Picasso, Breasts, Bangkok...What Can Photographers Around the World Learn from the Master Painters?

A good few years ago now in Thailand, I went back to full time education. I have to confess that the use of the word ‘back’ is a falsification of sorts that I have become accustomed to slipping into this sentence with alarming ease and comfort. We all do it, that little white lie that has fallen out of your mouth in relation to a given topic to save personal embarrassment so often that you actually somehow believe it to be true yourself. This implies that I was somehow there in the first place (in adulthood at least, this isn’t entirely true). Actually what really happened was that I enjoyed a wonderful period in my life being a ‘mature student’. Although a charming euphemism for ‘older person who amounted to very little in their youth’ I must confess to since having grown a tad fond of this term. I think that for many people such as myself for whom regular school just was never going to work out back then, there comes a real satisfaction in learning about the arts (in my case) at a later station in life. If you can handle the level of self-discipline, newfound time management skills and motivate yourself towards full-time study alongside a career, kids and everything else that life throws in your face….you are already on the way to winning the game of life in no small measure.

It was all going well, but like so many university students in their first year, we were first forced to study a more general course than we would have liked before earning the right to specialize more deeply in our chosen courses. I was horrified to discover that I had to study about (and critique) paintings ranging from the renaissance through to the twentieth century. Long essays were demanded.  I cringed at the idea of joining the ranks of these pretentious dilettantes in the world, endlessly bleating nonsense about dead people’s moody daubings as a means to further aggrandize their self-importance to others.  I recall late nights poring over the full colour prints in the mandatory course books. I noted that although I found most of what I saw to be generally beautiful to my crude eye, the idea of a regular bloke like me actually constructing sentences to critique Francesca and Raphael’s work seemed downright ludicrous. I mean, where does one even begin?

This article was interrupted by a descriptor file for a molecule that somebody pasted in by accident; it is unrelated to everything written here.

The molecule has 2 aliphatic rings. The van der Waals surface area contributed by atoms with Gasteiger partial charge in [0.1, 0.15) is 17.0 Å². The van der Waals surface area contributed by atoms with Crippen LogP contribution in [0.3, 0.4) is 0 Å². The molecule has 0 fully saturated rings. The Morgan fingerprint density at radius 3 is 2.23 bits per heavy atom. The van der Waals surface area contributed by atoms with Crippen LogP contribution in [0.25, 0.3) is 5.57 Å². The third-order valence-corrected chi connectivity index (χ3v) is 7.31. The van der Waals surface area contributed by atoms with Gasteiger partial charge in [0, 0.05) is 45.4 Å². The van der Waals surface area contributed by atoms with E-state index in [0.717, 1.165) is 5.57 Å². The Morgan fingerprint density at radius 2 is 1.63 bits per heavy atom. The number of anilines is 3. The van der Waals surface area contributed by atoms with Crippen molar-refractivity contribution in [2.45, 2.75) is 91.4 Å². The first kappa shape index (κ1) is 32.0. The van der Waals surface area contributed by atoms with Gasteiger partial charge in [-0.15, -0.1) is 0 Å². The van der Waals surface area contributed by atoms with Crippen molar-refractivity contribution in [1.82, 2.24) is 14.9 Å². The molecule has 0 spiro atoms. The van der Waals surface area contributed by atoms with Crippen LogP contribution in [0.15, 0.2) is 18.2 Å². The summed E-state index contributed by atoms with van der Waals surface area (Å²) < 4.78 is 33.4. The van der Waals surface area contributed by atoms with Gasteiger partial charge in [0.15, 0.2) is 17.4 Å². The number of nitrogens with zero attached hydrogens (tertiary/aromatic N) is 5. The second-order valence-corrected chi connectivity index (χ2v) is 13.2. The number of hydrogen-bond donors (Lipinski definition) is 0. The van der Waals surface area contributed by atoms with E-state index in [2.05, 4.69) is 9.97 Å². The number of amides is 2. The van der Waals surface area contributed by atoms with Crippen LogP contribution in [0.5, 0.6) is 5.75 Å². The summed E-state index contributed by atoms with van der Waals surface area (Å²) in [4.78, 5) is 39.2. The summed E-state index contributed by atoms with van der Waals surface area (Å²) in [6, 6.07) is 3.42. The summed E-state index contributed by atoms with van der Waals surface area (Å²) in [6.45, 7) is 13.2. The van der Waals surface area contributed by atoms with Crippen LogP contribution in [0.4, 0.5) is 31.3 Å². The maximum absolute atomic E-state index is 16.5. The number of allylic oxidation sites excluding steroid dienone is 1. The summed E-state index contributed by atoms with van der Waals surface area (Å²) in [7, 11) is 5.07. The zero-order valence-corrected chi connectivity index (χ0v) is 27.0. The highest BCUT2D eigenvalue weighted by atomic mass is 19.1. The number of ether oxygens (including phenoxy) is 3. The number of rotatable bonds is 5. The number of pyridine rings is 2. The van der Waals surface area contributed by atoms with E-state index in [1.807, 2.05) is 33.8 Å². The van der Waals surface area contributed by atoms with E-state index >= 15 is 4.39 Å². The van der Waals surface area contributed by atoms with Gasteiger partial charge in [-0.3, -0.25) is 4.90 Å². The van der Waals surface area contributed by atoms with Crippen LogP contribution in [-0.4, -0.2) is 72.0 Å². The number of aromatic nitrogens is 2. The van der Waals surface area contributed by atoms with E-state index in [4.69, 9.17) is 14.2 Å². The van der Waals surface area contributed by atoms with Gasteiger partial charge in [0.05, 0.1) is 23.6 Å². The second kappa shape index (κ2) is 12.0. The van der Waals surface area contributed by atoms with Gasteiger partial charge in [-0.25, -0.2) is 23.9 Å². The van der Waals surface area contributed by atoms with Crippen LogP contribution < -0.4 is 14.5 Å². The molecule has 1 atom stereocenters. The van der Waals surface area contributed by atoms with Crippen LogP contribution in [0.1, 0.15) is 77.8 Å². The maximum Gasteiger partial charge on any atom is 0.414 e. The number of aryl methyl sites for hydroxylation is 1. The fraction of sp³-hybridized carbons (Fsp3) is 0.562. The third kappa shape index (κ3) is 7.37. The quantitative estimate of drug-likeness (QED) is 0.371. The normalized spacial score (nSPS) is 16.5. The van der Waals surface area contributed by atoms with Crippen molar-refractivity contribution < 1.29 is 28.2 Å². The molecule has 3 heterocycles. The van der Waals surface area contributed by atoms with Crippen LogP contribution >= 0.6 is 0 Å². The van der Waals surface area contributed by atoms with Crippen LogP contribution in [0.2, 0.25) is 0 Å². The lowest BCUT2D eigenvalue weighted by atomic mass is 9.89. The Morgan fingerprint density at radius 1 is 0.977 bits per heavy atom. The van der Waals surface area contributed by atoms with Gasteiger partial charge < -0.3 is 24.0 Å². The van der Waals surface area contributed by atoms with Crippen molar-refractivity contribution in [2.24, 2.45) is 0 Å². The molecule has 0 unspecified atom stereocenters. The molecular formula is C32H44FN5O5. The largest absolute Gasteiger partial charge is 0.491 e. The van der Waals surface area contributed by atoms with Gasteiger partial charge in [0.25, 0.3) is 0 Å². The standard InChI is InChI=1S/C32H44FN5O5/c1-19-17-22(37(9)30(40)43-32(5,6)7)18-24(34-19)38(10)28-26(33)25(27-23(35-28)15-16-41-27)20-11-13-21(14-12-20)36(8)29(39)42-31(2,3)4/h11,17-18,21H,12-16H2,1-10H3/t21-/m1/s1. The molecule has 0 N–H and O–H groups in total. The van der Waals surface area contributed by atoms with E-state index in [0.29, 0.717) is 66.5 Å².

As a way in, I tried to look at my favourite photographs of the twentieth century, and make notes about what I liked about them. I focused a lot on portraits, as these were often the closest things photographically to many of the paintings that we had to choose from for our essays. Looking back now I realize how stupid I was at first in being perfectly okay with having a working knowledge of the photographic medium and yet failing to recognize its relevance to the paintings thrust upon me. Many renaissance painters were the portrait photographers of their day of course.  It’s actually not that hard to find photos that are lit like a Vermeer or a Titian, and I didn’t notice that this sidetrack I had gone down was becoming a strangely enjoyable pursuit in itself. The way that these great painters saw light had to be just as important as to any photographer since. I became a touch disappointed at myself for never having made more of an effort to study this previously. In hindsight, this is the good thing about the first year of such a degree; it forces you to study things that you would never have chosen to of your own accord. Through this situation, you can discover new things about yourself and the world that really open your eyes. It’s never a bad thing. My first few essays on this faired better than I had expected, despite a particularly cruel professor in that year. By the final paper of the term, we had reached the lofty heights of twentieth century art and were given a choice of just three paintings to critique, the required essays were now of a much increased minimum word count.  The paintings were obviously carefully chosen as works that had had a lot less written about them in the usual places, woe betide anyone looking to plagiarise or paraphrase one of the few articles out there at the time on them. I chose Pablo Picasso’s ‘Girl in a Chemise’ (google it lest I be sued by one of his relatives for its inclusion here) from his blue period and I based my approach on the way I would look at a portrait photograph. However I was sure to use all of the technical terms of analysis that we had been taught throughout the course for the discussion and critique of fine painting. I felt it was perhaps a bit of a gamble but had secured enough reasonable scores at that point in the term to feel confident with such a move.